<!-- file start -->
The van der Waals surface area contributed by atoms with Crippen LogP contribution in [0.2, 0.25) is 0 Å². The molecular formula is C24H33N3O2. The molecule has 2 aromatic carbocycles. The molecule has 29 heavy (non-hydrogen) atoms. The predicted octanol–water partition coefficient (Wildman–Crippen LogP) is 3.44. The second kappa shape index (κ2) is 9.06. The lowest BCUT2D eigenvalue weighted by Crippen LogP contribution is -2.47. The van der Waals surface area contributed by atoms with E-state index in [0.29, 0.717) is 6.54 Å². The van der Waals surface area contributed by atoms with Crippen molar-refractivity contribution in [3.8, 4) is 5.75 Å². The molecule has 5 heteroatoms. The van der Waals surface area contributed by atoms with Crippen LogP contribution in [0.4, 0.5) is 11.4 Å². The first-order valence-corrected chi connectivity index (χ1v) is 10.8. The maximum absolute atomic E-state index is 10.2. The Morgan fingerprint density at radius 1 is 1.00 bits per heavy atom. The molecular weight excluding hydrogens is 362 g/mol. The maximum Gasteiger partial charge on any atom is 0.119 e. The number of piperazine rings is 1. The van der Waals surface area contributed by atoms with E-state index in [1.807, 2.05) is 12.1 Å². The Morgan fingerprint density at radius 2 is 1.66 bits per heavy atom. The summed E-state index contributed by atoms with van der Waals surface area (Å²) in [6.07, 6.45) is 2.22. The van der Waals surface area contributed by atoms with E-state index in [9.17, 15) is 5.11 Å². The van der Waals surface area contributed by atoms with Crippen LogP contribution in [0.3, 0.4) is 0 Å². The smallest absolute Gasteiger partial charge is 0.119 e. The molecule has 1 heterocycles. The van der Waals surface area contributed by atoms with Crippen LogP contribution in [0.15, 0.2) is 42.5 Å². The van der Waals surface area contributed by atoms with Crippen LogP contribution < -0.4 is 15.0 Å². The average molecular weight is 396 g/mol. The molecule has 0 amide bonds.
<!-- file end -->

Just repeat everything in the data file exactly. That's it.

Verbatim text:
The van der Waals surface area contributed by atoms with Crippen LogP contribution in [0.2, 0.25) is 0 Å². The molecular formula is C24H33N3O2. The molecule has 2 aromatic carbocycles. The molecule has 29 heavy (non-hydrogen) atoms. The predicted octanol–water partition coefficient (Wildman–Crippen LogP) is 3.44. The second kappa shape index (κ2) is 9.06. The lowest BCUT2D eigenvalue weighted by Crippen LogP contribution is -2.47. The van der Waals surface area contributed by atoms with E-state index in [0.29, 0.717) is 6.54 Å². The van der Waals surface area contributed by atoms with Crippen molar-refractivity contribution in [3.8, 4) is 5.75 Å². The molecule has 5 heteroatoms. The van der Waals surface area contributed by atoms with Crippen LogP contribution in [0.4, 0.5) is 11.4 Å². The first-order valence-corrected chi connectivity index (χ1v) is 10.8. The maximum absolute atomic E-state index is 10.2. The Morgan fingerprint density at radius 1 is 1.00 bits per heavy atom. The molecular weight excluding hydrogens is 362 g/mol. The maximum Gasteiger partial charge on any atom is 0.119 e. The number of piperazine rings is 1. The van der Waals surface area contributed by atoms with E-state index in [1.807, 2.05) is 12.1 Å². The Morgan fingerprint density at radius 2 is 1.66 bits per heavy atom. The summed E-state index contributed by atoms with van der Waals surface area (Å²) in [6.07, 6.45) is 2.22. The van der Waals surface area contributed by atoms with E-state index in [9.17, 15) is 5.11 Å². The van der Waals surface area contributed by atoms with Crippen LogP contribution in [0.3, 0.4) is 0 Å². The smallest absolute Gasteiger partial charge is 0.119 e. The molecule has 1 heterocycles. The van der Waals surface area contributed by atoms with Crippen LogP contribution in [0.15, 0.2) is 42.5 Å². The van der Waals surface area contributed by atoms with Crippen LogP contribution < -0.4 is 15.0 Å². The average molecular weight is 396 g/mol. The molecule has 0 amide bonds.